Many families wonder when and how to approach sharing with their child that they have an autism diagnosis. There are no clear rules on how or when this talk should occur, but there are a few things you should consider:
-Autism is a lifelong condition and may unfortunately impact how others react towards your child. Generally, a person with a diagnosis of autism is already aware of their differences.
-A diagnosis is simply a description of features that are currently present – it may feel more real when a diagnosis is provided, but the symptoms did not appear simply because the “magic words” were spoken.
-A diagnosis can provide you with the language and a framework to consider using to meet any additional areas of need that are present. For example, your child can learn to advocate their needs to their teacher – “I have autism, I feel overwhelmed when there is a lot of noise in the classroom.”
-I, as well as many self-advocates that I have communicated with, have expressed that learning of our autism diagnosis was a relief – it provided us with a clear way of communicating to others what our differences are, which supported us with then advocating for any supports that we may need.
-I am of the opinion that my autism is nothing to be ashamed of. Learning about my autism provided me with insight into who I am so I could best utilize my strengths.
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Once upon a time, my husband and I were afraid to utter the word ‘autism.’ We thought that merely saying the word aloud would make autism a reality for our son, Jacob. Like many parents who suspect or learn their child has autism, we were in denial big time. After denial, we experienced a period of grief. But in time, we realized that whether Jacob had autism or not, our goal as parents was to help him reach his fullest potential and live the best life possible. That’s when we rolled up our sleeves and got busy.
Sharing the News: We began telling our families and friends about Jacob’s diagnosis. Some relatives had questions we couldn’t answer. Some friends wanted to help but we didn’t know how or what they could do. Yet whatever responses we got were almost a relief because they got us openly talking about autism—they got us over our fear. They got us ‘unstuck’ and focused us on beginning to build a support team.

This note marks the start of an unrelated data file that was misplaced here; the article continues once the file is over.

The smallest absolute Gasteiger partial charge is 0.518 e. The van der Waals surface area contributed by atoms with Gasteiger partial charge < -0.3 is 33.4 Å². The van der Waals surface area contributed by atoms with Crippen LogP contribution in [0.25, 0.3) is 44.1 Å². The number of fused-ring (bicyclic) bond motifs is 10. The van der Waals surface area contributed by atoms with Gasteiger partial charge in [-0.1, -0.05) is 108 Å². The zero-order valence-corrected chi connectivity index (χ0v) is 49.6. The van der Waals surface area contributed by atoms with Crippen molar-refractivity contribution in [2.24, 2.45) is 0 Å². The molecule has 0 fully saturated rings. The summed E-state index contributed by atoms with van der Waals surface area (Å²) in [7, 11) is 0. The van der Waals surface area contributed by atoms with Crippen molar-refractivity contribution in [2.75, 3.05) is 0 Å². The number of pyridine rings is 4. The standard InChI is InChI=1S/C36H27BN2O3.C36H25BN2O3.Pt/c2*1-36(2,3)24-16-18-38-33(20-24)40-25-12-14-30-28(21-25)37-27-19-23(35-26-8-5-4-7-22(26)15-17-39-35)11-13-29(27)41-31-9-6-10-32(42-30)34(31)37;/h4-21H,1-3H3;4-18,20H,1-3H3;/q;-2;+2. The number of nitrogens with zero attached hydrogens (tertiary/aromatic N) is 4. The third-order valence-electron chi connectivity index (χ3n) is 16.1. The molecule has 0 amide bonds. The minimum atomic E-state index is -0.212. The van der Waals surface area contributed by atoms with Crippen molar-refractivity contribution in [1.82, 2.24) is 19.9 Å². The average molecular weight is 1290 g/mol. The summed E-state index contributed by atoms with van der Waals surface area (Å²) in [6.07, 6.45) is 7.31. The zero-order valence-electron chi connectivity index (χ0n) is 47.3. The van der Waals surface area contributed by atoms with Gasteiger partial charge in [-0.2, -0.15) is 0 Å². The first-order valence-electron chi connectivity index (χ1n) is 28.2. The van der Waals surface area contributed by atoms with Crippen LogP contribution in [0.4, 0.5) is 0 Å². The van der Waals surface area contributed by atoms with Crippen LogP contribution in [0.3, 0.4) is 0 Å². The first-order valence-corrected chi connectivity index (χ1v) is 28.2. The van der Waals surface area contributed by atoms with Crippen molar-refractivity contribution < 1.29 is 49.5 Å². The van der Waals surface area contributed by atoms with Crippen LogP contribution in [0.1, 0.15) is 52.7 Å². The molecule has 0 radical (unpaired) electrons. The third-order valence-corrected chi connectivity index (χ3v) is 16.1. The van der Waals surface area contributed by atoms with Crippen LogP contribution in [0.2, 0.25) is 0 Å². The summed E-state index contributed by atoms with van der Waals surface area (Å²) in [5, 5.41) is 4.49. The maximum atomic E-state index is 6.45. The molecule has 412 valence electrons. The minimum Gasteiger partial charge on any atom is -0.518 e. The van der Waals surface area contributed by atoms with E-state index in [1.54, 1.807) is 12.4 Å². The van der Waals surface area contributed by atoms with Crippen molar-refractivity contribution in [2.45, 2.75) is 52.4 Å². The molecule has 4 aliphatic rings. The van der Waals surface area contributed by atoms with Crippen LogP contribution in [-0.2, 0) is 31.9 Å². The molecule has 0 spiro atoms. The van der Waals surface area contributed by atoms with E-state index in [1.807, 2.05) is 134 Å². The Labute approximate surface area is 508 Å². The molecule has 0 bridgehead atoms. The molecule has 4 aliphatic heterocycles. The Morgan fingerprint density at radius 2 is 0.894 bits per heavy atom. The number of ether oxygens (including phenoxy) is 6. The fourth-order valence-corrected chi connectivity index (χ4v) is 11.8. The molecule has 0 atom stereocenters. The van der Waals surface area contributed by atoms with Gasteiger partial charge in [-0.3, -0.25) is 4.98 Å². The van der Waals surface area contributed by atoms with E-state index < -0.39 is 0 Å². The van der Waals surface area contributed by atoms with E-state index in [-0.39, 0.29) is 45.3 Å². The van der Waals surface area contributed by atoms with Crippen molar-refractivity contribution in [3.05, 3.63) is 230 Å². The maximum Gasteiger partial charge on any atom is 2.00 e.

Knowledge is Power: Two seconds after getting Jacob’s diagnosis, we realized that there was no instructional manual that came with it. We were on our own. Scary. My husband and I had zero experience with autism so we had to begin educating ourselves. We did online research, read articles, sought out parent-friendly websites and support groups, and started attending local autism workshops and Milestones’ conference. The one thing we soon stumbled upon was not knowing what information was trustworthy. Would some therapies offer false hope? Be a waste of money? Maybe even be harmful to Jacob? We quickly learned that we should focus on ‘evidence-based’ strategies and interventions only as these were backed by studies and reliable research.
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My name is Sondra Williams, I am a wife, mother, grandmother, national speaker, and advocate for myself and others. Lastly, I am Autistic. Autism does not define me; it describes only a part of me.
During Autism Awareness Month, I pause and reset my thoughts as I begin to digest what awareness means to me in regards to autism. Awareness has been around for many years now, so you would think it would be profoundly understood by now. Yet, that is far from my truth.